Fascinated as I was with the depth, width and length of Picabia’s work retrospective, you didn’t think I’d leave MoMA without taking a long, refreshing look into the treasures of their permanent collection, did you?
In this series, we will walk through the sleek minimalist galleries, explore highlights, share favourites, be inspired and intrigued by some very stimulating works of art indeed.
Beginning with this charming postman, his suave royal blue uniform in contrast with the dark leaf green backdrop, the swirl of his beard echoed in the wind-swept flowers, the healthy colour of his skin reflected in their petals:
<<This portrait of Joseph Roulin is one of six Van Gogh painted of his close friend, a postal employee in the southern French town of Arles. Van Gogh had moved to Arles in 1888, hoping to create an artists’ cooperative. The plan never came to fruition and Van Gogh became lonely and isolated. He found comfort and companionship with the Roulin family and they are the subjects of many of his paintings. In this portrait, Roulin is depicted in the uniform he always wore, proudly, set against an imaginative backdrop of swirling flowers. In a letter to his brother Theo, the artist wrote that, of all genres, ”the modern portrait” excited him the most: ”I want to paint men and women with that something of the eternal which the halo used to symbolize, and which we try to convey by the actual radiance and vibration of our colouring.”>>
Something about the strong, almost geometric lines; the contrasting colours; the warmth and energy; the bright yellow light falling sideways on the bodies and making them glow:
Of all the paintings by Gauguin, this is my favourite one:
<<When Gauguin painted ”Still Life with Three Puppies”, he was living in Brittany among a group of experimental painters. He abandoned naturalistic depictions and colours, declaring that ”art is an abstraction” to be derived ”from nature while dreaming before it.” The puppies’ bodies, for example, are outlined in bold blue, and the patterning of their coats mirrors the botanic print of the tablecloth. It is thought that Gauguin drew stylistic inspiration for this painting from children’s book illustrations and from Japanese prints, which were introduced to him by his friend Vincent van Gogh that same year.>>
I am captivated by the fine elegance of Picasso’s work during his Blue and Rose periods. Anything beyond that leaves me indifferent:
Au contraire, all due respect to the real master of Cubism and his hypnotic, geometric perspectives:
The dynamism and violence and forces of nature, all in one picture:
And all the sadness of the world, in one body:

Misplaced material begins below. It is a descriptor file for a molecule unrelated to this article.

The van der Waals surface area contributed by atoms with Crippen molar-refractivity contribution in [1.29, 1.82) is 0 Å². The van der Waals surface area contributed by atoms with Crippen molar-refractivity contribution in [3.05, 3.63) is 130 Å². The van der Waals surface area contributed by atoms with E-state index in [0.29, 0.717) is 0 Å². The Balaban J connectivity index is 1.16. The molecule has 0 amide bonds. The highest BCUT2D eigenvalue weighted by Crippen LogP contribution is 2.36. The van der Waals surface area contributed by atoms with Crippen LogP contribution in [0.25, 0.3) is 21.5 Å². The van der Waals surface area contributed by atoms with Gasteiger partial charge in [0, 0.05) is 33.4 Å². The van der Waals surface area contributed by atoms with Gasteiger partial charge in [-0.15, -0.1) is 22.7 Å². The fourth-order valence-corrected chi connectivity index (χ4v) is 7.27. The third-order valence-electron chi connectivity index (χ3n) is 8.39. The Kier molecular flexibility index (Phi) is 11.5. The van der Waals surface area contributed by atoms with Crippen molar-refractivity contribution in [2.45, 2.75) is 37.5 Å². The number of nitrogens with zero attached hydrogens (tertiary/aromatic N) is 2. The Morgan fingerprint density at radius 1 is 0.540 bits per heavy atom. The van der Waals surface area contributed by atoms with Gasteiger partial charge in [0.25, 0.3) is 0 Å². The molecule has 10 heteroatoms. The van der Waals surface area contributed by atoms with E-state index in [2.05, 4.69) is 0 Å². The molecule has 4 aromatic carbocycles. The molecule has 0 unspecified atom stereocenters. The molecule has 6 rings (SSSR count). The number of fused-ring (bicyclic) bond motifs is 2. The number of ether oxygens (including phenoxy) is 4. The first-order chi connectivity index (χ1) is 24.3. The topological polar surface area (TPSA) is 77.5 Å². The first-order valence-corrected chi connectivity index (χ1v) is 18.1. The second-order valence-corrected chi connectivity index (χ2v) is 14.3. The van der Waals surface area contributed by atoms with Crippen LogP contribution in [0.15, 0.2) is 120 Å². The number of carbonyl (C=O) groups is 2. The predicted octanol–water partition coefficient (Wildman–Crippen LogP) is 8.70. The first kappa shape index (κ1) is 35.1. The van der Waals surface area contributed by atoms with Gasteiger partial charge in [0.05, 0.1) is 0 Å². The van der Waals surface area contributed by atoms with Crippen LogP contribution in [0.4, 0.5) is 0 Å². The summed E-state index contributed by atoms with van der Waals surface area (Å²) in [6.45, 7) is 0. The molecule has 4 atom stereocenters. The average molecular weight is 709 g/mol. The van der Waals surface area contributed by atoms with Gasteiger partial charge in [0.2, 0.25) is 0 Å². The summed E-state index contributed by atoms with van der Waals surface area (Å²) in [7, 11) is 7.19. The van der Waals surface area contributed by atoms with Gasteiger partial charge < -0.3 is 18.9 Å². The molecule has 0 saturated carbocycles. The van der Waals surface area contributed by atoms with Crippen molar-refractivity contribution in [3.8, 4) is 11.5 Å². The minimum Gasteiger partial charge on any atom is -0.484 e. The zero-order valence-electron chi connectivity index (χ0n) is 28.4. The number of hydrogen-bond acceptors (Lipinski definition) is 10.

<<A pregnant woman bows her head and closes her eyes, as if praying for the safety of her child. Peeping out from behind her stomach is a death’s head, sign of the danger she faces. At her feet, three women with bowed heads raise their hands, presumably also in prayer—although their solemnity might also imply mourning, as if they foresaw the child’s fate.>>
These Munch-like faces with a neon colour palette:
<<At the time he made this painting, Ernst Ludwig Kirchner was living in Dresden, a large city in southeast Germany. In a letter to fellow painter Erich Heckel, he wrote of the Dresden crowds, “Completely strange faces pop up as interesting points through the crowd. I am carried along with the current, lacking will. To move becomes an unacceptable effort.” Kirchner heightened the colors of this city scene, depicting the figures with masklike faces and vacant eyes in order to capture the excitement and psychological alienation wrought by modernization.”>>
This couple looking bizarrely distant in their two separate worlds, gazing in different directions had me wondering about their pose – until I read the accompanying note:
<<In 1909 the Viennese art historians Hans and Erica Tietze asked 23-year-old Oskar Kokoschka to paint a marriage portrait for their mantelpiece. They were strong supporters of contemporary art in Vienna and together helped organize the Vienna Society for the Advancement of Contemporary Art. Mrs. Tietze recalled that she and her husband were painted individually, a fact suggested by their separate poses and gazes. Kokoschka used thin layers of color to create the hazy atmosphere surrounding the couple, and added a sense of crackling energy by scratching the paint with his fingernails.>>
Extracts from accompanying tags, either on site or on line (under the ”Artists” section)
MoMA, views from the permanent collection.
January 30th, 2017